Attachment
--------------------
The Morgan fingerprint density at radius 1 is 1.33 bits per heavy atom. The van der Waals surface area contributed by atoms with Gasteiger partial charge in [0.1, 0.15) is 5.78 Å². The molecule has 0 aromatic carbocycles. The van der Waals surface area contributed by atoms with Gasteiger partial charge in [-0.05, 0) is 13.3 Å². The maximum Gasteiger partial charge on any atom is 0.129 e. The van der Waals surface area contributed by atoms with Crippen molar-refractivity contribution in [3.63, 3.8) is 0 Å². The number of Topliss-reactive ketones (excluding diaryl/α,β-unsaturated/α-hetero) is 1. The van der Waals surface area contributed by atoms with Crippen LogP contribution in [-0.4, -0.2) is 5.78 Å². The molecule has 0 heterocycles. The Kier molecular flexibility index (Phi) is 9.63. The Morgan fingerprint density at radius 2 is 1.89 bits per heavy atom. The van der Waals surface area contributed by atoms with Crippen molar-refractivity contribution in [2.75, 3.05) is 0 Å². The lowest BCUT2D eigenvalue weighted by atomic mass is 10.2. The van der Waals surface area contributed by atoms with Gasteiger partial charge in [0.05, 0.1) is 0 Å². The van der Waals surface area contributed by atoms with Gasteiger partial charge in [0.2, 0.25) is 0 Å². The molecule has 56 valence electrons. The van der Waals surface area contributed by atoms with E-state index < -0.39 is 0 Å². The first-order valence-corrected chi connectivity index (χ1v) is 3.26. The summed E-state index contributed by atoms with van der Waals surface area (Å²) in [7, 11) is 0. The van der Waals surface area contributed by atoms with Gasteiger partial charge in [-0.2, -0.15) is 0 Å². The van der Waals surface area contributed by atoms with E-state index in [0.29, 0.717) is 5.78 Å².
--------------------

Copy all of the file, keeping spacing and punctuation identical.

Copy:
The Morgan fingerprint density at radius 1 is 1.33 bits per heavy atom. The van der Waals surface area contributed by atoms with Gasteiger partial charge in [0.1, 0.15) is 5.78 Å². The molecule has 0 aromatic carbocycles. The van der Waals surface area contributed by atoms with Gasteiger partial charge in [-0.05, 0) is 13.3 Å². The maximum Gasteiger partial charge on any atom is 0.129 e. The van der Waals surface area contributed by atoms with Crippen molar-refractivity contribution in [3.63, 3.8) is 0 Å². The number of Topliss-reactive ketones (excluding diaryl/α,β-unsaturated/α-hetero) is 1. The van der Waals surface area contributed by atoms with Crippen LogP contribution in [-0.4, -0.2) is 5.78 Å². The molecule has 0 heterocycles. The Kier molecular flexibility index (Phi) is 9.63. The Morgan fingerprint density at radius 2 is 1.89 bits per heavy atom. The van der Waals surface area contributed by atoms with Crippen molar-refractivity contribution in [2.75, 3.05) is 0 Å². The lowest BCUT2D eigenvalue weighted by atomic mass is 10.2. The van der Waals surface area contributed by atoms with Gasteiger partial charge in [0.05, 0.1) is 0 Å². The van der Waals surface area contributed by atoms with Gasteiger partial charge in [0.2, 0.25) is 0 Å². The molecule has 56 valence electrons. The van der Waals surface area contributed by atoms with E-state index < -0.39 is 0 Å². The first-order valence-corrected chi connectivity index (χ1v) is 3.26. The summed E-state index contributed by atoms with van der Waals surface area (Å²) in [7, 11) is 0. The van der Waals surface area contributed by atoms with Gasteiger partial charge in [-0.2, -0.15) is 0 Å². The van der Waals surface area contributed by atoms with E-state index in [0.29, 0.717) is 5.78 Å².